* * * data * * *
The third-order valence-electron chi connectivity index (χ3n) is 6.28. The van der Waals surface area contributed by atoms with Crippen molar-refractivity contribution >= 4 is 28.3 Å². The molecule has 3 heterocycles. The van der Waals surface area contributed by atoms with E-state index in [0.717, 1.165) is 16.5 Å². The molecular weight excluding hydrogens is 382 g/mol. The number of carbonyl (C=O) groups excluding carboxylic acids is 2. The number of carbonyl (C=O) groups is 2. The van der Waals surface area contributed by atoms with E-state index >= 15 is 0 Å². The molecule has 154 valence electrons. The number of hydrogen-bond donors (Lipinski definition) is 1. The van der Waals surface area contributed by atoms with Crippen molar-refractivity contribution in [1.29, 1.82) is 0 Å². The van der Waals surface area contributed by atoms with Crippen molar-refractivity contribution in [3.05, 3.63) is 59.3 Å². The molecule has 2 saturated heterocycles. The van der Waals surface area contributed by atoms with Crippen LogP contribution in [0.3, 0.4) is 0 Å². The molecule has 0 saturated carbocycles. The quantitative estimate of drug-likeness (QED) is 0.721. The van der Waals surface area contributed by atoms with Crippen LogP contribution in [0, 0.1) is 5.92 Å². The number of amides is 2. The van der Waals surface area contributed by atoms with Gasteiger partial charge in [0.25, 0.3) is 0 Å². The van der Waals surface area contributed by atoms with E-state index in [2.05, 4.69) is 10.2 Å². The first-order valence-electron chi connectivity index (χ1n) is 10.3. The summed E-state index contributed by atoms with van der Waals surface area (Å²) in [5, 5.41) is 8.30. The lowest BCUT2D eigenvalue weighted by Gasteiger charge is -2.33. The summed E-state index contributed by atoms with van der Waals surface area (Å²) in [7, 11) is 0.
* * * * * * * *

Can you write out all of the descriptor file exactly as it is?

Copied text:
The third-order valence-electron chi connectivity index (χ3n) is 6.28. The van der Waals surface area contributed by atoms with Crippen molar-refractivity contribution >= 4 is 28.3 Å². The molecule has 3 heterocycles. The van der Waals surface area contributed by atoms with E-state index in [0.717, 1.165) is 16.5 Å². The molecular weight excluding hydrogens is 382 g/mol. The number of carbonyl (C=O) groups excluding carboxylic acids is 2. The number of carbonyl (C=O) groups is 2. The van der Waals surface area contributed by atoms with E-state index >= 15 is 0 Å². The molecule has 154 valence electrons. The number of hydrogen-bond donors (Lipinski definition) is 1. The van der Waals surface area contributed by atoms with Crippen molar-refractivity contribution in [1.29, 1.82) is 0 Å². The van der Waals surface area contributed by atoms with Crippen molar-refractivity contribution in [3.05, 3.63) is 59.3 Å². The molecule has 2 saturated heterocycles. The van der Waals surface area contributed by atoms with Crippen LogP contribution in [0.3, 0.4) is 0 Å². The molecule has 0 saturated carbocycles. The quantitative estimate of drug-likeness (QED) is 0.721. The van der Waals surface area contributed by atoms with Crippen LogP contribution in [0, 0.1) is 5.92 Å². The number of amides is 2. The van der Waals surface area contributed by atoms with Gasteiger partial charge in [0.25, 0.3) is 0 Å². The van der Waals surface area contributed by atoms with E-state index in [2.05, 4.69) is 10.2 Å². The first-order valence-electron chi connectivity index (χ1n) is 10.3. The summed E-state index contributed by atoms with van der Waals surface area (Å²) in [5, 5.41) is 8.30. The lowest BCUT2D eigenvalue weighted by Gasteiger charge is -2.33. The summed E-state index contributed by atoms with van der Waals surface area (Å²) in [7, 11) is 0.